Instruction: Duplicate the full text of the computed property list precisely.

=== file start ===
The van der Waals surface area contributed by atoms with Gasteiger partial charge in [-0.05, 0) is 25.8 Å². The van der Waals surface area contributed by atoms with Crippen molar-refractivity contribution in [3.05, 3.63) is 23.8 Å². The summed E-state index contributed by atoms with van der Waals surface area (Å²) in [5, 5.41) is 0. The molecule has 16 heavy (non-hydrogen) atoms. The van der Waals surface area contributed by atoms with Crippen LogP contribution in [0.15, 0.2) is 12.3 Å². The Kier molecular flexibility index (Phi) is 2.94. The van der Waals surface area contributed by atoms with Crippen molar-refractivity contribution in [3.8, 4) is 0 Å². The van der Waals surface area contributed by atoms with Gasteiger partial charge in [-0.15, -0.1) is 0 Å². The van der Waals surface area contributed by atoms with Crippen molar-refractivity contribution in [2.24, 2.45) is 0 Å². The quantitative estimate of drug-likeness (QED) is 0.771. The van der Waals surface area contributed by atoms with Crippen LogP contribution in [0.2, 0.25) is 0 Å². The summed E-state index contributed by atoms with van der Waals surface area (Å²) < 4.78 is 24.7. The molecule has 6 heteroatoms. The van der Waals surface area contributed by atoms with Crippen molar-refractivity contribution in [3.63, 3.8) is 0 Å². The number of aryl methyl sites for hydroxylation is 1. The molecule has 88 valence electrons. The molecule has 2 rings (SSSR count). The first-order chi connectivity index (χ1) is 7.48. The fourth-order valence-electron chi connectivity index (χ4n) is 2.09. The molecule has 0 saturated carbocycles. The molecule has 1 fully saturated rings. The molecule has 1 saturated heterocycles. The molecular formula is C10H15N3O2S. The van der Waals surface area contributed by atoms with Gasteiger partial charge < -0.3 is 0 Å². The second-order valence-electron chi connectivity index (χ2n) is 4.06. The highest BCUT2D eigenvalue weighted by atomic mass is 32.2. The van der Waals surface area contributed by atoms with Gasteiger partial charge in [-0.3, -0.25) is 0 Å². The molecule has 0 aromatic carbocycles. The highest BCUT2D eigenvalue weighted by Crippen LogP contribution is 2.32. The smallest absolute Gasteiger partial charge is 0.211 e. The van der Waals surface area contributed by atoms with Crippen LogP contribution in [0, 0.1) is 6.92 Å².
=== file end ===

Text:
The van der Waals surface area contributed by atoms with Gasteiger partial charge in [-0.05, 0) is 25.8 Å². The van der Waals surface area contributed by atoms with Crippen molar-refractivity contribution in [3.05, 3.63) is 23.8 Å². The summed E-state index contributed by atoms with van der Waals surface area (Å²) in [5, 5.41) is 0. The molecule has 16 heavy (non-hydrogen) atoms. The van der Waals surface area contributed by atoms with Crippen LogP contribution in [0.15, 0.2) is 12.3 Å². The Kier molecular flexibility index (Phi) is 2.94. The van der Waals surface area contributed by atoms with Crippen molar-refractivity contribution in [3.8, 4) is 0 Å². The van der Waals surface area contributed by atoms with Gasteiger partial charge in [-0.15, -0.1) is 0 Å². The van der Waals surface area contributed by atoms with Crippen molar-refractivity contribution in [2.24, 2.45) is 0 Å². The quantitative estimate of drug-likeness (QED) is 0.771. The van der Waals surface area contributed by atoms with Crippen LogP contribution in [0.2, 0.25) is 0 Å². The summed E-state index contributed by atoms with van der Waals surface area (Å²) < 4.78 is 24.7. The molecule has 6 heteroatoms. The van der Waals surface area contributed by atoms with Crippen molar-refractivity contribution in [3.63, 3.8) is 0 Å². The number of aryl methyl sites for hydroxylation is 1. The molecule has 88 valence electrons. The molecule has 2 rings (SSSR count). The first-order chi connectivity index (χ1) is 7.48. The fourth-order valence-electron chi connectivity index (χ4n) is 2.09. The molecule has 0 saturated carbocycles. The molecule has 1 fully saturated rings. The molecule has 1 saturated heterocycles. The molecular formula is C10H15N3O2S. The van der Waals surface area contributed by atoms with Gasteiger partial charge < -0.3 is 0 Å². The second-order valence-electron chi connectivity index (χ2n) is 4.06. The highest BCUT2D eigenvalue weighted by atomic mass is 32.2. The van der Waals surface area contributed by atoms with Gasteiger partial charge in [-0.3, -0.25) is 0 Å². The molecule has 0 aromatic carbocycles. The highest BCUT2D eigenvalue weighted by Crippen LogP contribution is 2.32. The smallest absolute Gasteiger partial charge is 0.211 e. The van der Waals surface area contributed by atoms with Crippen LogP contribution in [0, 0.1) is 6.92 Å².